Diabetes has become a major public health crisis in China, which has the largest number of people with diabetes of any country in the world. Over the past 30 years, China’s standard of living and life expectancy have improved, but the ageing population, dietary changes, reduced physical activity, and exceptionally high rates of smoking have contributed to the diabetes epidemic. In 1980, less than 1% of Chinese adults had diabetes, but this increased to almost 12% (113.9 million adults) by 2010.
Latest estimates indicate that around half of the Chinese adults have prediabetes, putting them at high risk of diabetes and multiple related illnesses. These figures herald a major epidemic of diabetes-related complications such as cardiovascular disease, chronic kidney disease, and cancer in the near future. Prof. Ronald C.W. MA of the Department of Medicine and Therapeutics and the Hong Kong Institute of Diabetes and Obesity at CUHK said, ‘Given the increased long-term risk of complications in people with young-onset diabetes, the potential economic and health burden associated with this epidemic is very alarming. In 1993, the cost of diabetes treatment in China was 2.2 billion RMB, but the projected cost for 2030 is 360 billion RMB, which highlights the critical importance of prevention.’
The study further points out that the epidemic is the result of food abundance, physical inactivity, and psychosocial stress. In addition, Chinese people are particularly susceptible to type 2 diabetes as compared with white people, and they tend to develop the disease at a much lower body mass index (BMI). The average BMI of Chinese patients with diabetes is 25 kg/m2, compared with 30 kg/m2 in non-Asians.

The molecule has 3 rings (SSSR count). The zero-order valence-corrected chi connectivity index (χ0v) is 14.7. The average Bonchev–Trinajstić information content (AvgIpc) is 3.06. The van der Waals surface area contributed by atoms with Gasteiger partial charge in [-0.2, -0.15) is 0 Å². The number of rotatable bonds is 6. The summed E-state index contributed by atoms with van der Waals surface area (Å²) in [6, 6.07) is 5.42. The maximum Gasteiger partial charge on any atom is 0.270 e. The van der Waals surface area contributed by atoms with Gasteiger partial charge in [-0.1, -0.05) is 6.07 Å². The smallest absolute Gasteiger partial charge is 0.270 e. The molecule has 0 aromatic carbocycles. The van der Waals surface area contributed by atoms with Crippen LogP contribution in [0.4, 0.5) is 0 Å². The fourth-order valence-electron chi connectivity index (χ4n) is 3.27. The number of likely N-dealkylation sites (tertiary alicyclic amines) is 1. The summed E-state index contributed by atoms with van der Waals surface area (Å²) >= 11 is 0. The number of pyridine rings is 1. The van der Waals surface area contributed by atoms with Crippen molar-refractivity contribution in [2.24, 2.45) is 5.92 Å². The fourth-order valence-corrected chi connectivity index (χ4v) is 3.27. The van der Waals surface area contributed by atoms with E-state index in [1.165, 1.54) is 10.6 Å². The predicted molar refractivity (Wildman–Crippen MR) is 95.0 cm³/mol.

Prof. Juliana C.N. CHAN, Professor of Medicine and Therapeutics and Founding Director of the Hong Kong Institute of Diabetes and Obesity at CUHK remarked, ‘As this epidemic continues to unfold, every individual must join in the grand challenge of creating a multidimensional solution to minimise its effects on society, family, and personal health. There is much to be done. While we await the results of long-term strategies from the China National Plan for Non-Communicable Disease Prevention and Treatment (2012–15) including tobacco control and universal screening for gestational diabetes, we advocate the use of a targeted proactive approach to identify people at high risk of diabetes for prevention, and private-public community partnerships that make care more accessible, sustainable, and affordable via registry, empowerment, and community support.’
Led by Professor Chan, the CUHK diabetes team has been engaged in research about diabetes for over 20 years and developed comprehensive assessment. Professor Chan has published over 550 original articles in top-ranking journals, with over 10,000 citations in the field of general medicine, genetics, diabetes, and endocrinology. The CUHK Hong Kong Institute of Diabetes and Obesity was founded in 2005 and has been providing comprehensive assessment service for the community through its Yao Chung Kit Diabetes Assessment Centre.